4. Spondylosis Triggers Bone Growth
The spine responds to the development of spondylosis. The loss of disc cartilage causes direct contact between vertebrae, rubbing them against each other. This inflammatory condition induces bone growth around the edges of the vertebrae. These “osteophytes,” “spurs,” or “projections,” stiffen the spine creating friction that causes pain while reducing mobility.
Spurs do not go away by themselves, even with treatment. They are more likely to grow in size and number around the vertebrae. As spurs become more pronounced, they rub against spinal nerves causing pain and discomfort.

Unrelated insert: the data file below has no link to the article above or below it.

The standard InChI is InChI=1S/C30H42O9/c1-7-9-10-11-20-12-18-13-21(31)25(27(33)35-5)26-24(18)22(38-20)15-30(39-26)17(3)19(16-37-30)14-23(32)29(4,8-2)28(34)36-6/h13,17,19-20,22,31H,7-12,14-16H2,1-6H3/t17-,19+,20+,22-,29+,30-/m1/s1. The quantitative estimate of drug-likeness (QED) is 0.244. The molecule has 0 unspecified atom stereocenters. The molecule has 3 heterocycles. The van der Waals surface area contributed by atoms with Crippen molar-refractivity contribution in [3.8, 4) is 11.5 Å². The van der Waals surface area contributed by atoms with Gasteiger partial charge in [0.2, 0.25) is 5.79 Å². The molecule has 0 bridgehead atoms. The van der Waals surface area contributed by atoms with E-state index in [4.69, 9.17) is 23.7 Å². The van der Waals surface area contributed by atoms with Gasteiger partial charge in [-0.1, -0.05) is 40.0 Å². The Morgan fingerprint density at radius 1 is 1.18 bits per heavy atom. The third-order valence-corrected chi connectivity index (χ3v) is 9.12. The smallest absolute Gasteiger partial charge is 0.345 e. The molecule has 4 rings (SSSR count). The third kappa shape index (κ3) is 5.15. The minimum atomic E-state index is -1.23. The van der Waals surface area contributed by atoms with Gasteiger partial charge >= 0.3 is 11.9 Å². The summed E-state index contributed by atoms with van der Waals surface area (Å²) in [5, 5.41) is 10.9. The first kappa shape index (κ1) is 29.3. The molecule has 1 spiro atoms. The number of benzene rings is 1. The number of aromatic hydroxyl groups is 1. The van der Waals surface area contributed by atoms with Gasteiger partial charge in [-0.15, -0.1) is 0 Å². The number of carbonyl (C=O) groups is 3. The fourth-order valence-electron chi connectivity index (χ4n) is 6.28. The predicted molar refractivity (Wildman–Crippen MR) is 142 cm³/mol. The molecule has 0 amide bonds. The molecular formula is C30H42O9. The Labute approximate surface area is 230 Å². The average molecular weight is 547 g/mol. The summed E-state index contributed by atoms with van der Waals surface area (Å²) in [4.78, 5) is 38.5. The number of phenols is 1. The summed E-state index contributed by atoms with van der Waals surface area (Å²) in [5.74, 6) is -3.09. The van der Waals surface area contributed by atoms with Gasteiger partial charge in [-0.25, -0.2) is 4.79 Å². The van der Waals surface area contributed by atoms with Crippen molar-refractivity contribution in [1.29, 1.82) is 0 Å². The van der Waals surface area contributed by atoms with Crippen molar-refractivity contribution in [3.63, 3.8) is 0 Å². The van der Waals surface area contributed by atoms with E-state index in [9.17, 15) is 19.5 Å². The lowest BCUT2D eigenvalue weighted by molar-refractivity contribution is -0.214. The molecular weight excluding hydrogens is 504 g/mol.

Spondylosis narrows the spinal canal that houses the spinal cord and nerves. This results in a condition referred to as “spinal stenosis.” There is no cure for this chronic condition. People experiencing severe nerve pain symptoms may require spinal fusion to halt its progression.
Other invasive surgery techniques to clean up bone spurs will also provide relief to individuals suffering from spondylosis or spinal stenosis.